In this post, Volume Tiled Forward Shading rendering is described. Volume Tiled Forward Shading is based on Tiled and Clustered Forward Shading described by Ola Olsson et. al. . Similar to Clustered Shading, Volume Tiled Forward Shading builds a 3D grid of volume tiles (clusters) and assigns the lights in the scene to the volumes tiles. Only the lights that are intersecting with the volume tile for the current pixel need to be considered during shading. By sorting the lights into volume tiles, the performance of the shading stage can be greatly improved. By building a Bounding Volume Hierarchy (BVH) over the lights in the scene, the performance of the light assignment to tiles phase can also be improved. The Volume Tiled Forward Shading technique combined with the BVH optimization allows for millions of light sources to be active in the scene.
In this article, I will analyze and compare three rendering algorithms:
- Forward Rendering
- Deferred Shading
- Forward+ (Tiled Forward Rendering)
In this post, I will analyze the CUDA implementation of the N-Body simulation. The implementation that I will be using as a reference for this article is provided with the CUDA GPU Computing SDK 10.2. The source code for this implementation is available in the “%NVCUDASAMPLES_ROOT%\5_Simulations\nbody” in the GPU Computing SDK 10.2 samples base folder.
I assume the reader has a good understanding of the CUDA programming API.
In this article I will provide a brief introduction to OpenCL. OpenCL is a open standard for general purpose parallel programming across CPUs, GPUs, and other programmable parallel devices. I assume that the reader is familiar with the C/C++ programming languages. I will use Microsoft Visual Studio 2008 to show how you can setup a project that is compiled with the OpenCL API.
In this article I will discuss how you can use OpenGL textures and buffers in a CUDA kernel. I will demonstrate a simple post-process effect that can be applied to off-screen textures and then rendered to the screen using a full-screen quad. I will assume the reader has some basic knowledge of C/C++ programming, OpenGL, and CUDA. If you lack OpenGL knowledge, you can refer to my previous article titled Introduction to OpenGL or if you have never done anything with CUDA, you can follow my previous article titled Introduction to CUDA.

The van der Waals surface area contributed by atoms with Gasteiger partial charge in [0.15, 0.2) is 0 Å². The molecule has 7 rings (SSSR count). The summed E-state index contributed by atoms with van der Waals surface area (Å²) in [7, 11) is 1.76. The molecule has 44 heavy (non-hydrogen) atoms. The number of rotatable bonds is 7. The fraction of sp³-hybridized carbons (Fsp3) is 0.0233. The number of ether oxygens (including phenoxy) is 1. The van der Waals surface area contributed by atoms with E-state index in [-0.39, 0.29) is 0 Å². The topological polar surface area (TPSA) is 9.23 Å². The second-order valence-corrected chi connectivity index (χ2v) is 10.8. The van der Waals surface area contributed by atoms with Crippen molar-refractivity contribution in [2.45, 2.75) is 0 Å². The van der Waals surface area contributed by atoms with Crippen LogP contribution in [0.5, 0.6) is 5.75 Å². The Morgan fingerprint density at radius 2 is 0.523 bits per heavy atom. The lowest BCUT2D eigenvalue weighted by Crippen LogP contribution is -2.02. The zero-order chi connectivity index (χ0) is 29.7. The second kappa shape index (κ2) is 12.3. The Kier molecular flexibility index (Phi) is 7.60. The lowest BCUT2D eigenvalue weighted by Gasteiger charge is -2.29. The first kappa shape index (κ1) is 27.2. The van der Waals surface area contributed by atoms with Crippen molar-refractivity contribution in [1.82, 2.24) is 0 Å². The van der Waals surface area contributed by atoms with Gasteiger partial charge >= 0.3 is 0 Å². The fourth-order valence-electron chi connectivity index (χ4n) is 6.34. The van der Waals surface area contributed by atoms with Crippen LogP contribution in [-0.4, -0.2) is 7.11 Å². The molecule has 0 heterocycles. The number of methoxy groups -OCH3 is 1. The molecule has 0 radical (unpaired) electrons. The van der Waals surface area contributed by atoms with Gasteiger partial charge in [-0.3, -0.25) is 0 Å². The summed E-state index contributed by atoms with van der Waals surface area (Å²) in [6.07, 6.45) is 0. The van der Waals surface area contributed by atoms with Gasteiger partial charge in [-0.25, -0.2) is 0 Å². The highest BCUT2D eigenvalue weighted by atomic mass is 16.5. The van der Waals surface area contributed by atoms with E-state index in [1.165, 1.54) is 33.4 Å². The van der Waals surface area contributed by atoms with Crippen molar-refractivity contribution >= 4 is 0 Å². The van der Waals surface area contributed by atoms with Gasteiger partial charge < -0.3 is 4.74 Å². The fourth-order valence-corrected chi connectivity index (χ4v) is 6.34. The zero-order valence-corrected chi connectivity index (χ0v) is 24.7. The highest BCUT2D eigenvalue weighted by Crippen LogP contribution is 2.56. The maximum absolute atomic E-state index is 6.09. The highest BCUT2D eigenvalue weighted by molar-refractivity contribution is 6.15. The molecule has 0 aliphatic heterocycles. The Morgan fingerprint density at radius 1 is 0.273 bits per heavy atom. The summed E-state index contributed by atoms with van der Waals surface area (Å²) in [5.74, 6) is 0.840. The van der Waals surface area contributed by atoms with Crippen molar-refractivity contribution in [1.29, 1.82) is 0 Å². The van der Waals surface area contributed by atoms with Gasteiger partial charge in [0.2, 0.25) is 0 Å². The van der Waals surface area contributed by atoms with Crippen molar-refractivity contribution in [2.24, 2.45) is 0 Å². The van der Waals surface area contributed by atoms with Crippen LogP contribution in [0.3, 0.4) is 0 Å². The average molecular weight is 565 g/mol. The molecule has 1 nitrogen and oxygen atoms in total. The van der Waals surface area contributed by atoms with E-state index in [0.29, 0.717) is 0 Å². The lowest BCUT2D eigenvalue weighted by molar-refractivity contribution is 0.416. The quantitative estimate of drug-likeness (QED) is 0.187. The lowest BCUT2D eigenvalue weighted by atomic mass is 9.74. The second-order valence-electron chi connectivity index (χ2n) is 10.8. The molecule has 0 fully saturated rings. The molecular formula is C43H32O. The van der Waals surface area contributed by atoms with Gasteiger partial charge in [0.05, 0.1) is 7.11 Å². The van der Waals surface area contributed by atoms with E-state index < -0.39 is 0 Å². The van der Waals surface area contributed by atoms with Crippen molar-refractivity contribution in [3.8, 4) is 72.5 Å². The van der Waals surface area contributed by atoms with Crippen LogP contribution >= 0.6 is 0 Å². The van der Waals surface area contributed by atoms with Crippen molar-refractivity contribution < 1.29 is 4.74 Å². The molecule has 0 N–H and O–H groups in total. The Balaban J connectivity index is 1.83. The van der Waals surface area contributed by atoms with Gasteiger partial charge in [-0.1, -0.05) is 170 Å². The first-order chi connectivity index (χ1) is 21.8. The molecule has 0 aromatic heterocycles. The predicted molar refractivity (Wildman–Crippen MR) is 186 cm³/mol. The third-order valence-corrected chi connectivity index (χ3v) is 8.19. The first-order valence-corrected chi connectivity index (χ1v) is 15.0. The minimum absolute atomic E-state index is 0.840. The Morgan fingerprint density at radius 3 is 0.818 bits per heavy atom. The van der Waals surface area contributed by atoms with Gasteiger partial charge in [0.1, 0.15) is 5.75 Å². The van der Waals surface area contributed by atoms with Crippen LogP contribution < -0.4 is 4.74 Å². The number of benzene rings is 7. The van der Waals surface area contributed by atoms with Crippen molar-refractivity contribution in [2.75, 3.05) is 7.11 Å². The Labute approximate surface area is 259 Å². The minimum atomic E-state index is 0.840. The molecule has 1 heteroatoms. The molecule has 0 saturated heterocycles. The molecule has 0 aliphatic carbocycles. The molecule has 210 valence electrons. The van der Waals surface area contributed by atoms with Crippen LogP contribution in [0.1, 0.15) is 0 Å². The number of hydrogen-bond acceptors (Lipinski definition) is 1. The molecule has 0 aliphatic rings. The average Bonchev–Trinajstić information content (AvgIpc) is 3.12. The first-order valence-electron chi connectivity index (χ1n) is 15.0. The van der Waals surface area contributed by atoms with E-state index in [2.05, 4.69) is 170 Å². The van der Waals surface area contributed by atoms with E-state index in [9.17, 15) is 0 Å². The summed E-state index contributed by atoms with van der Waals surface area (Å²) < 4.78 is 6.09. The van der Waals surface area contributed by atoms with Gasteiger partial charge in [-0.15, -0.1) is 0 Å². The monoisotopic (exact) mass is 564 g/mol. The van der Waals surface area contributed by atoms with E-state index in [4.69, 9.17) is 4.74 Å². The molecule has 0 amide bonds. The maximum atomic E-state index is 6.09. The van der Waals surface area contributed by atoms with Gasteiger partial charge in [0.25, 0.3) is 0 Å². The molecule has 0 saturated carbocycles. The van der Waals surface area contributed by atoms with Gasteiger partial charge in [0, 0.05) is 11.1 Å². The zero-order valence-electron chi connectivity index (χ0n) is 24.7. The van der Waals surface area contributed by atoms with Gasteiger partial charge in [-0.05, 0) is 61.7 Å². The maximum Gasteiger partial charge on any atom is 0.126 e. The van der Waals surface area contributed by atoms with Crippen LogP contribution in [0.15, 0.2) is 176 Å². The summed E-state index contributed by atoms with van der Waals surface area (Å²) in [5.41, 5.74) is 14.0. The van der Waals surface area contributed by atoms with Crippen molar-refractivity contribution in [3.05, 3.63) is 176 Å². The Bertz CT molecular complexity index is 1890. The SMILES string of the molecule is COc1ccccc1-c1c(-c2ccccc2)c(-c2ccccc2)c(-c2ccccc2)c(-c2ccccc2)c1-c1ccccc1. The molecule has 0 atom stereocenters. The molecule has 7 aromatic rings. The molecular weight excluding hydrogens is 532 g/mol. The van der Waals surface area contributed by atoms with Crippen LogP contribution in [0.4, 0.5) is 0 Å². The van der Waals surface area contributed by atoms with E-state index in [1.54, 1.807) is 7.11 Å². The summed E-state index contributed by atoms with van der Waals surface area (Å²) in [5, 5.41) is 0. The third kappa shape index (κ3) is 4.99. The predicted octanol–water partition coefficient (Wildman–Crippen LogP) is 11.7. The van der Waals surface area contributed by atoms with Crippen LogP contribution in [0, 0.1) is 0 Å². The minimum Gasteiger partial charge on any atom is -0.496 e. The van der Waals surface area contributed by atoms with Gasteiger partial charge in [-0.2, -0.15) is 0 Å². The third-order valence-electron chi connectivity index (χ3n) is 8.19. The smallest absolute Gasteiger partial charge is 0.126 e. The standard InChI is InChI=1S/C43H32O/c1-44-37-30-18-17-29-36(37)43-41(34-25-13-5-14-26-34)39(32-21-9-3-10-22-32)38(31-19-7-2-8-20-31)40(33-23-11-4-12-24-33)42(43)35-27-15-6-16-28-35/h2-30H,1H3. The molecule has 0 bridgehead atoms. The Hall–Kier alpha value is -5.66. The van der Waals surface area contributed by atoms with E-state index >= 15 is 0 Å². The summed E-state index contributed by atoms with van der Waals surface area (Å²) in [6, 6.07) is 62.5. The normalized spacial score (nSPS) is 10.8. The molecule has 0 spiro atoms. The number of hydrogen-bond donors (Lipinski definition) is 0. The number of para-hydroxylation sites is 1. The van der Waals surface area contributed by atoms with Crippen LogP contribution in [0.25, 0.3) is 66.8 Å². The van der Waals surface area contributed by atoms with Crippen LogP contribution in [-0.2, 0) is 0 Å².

In this article, I will introduce the different types of memory your CUDA program has access to. I will talk about the pros and cons for using each type of memory and I will also introduce a method to maximize your performance by taking advantage of the different kinds of memory.
I will assume that the reader already knows how to setup a project in Microsoft Visual Studio that takes advantage of the CUDA programming API. If you don’t know how to setup a project in Visual Studio that uses CUDA, I recommend you follow my previous article titled [Introduction to CUDA]
In this article, I will give a brief introduction to using NVIDIA’s CUDA programming API to perform General Purpose Graphics Processing Unit Programming (or just GPGPU Programming). I will also show how to setup a project in Visual Studio that uses the CUDA runtime API to create a simple CUDA program.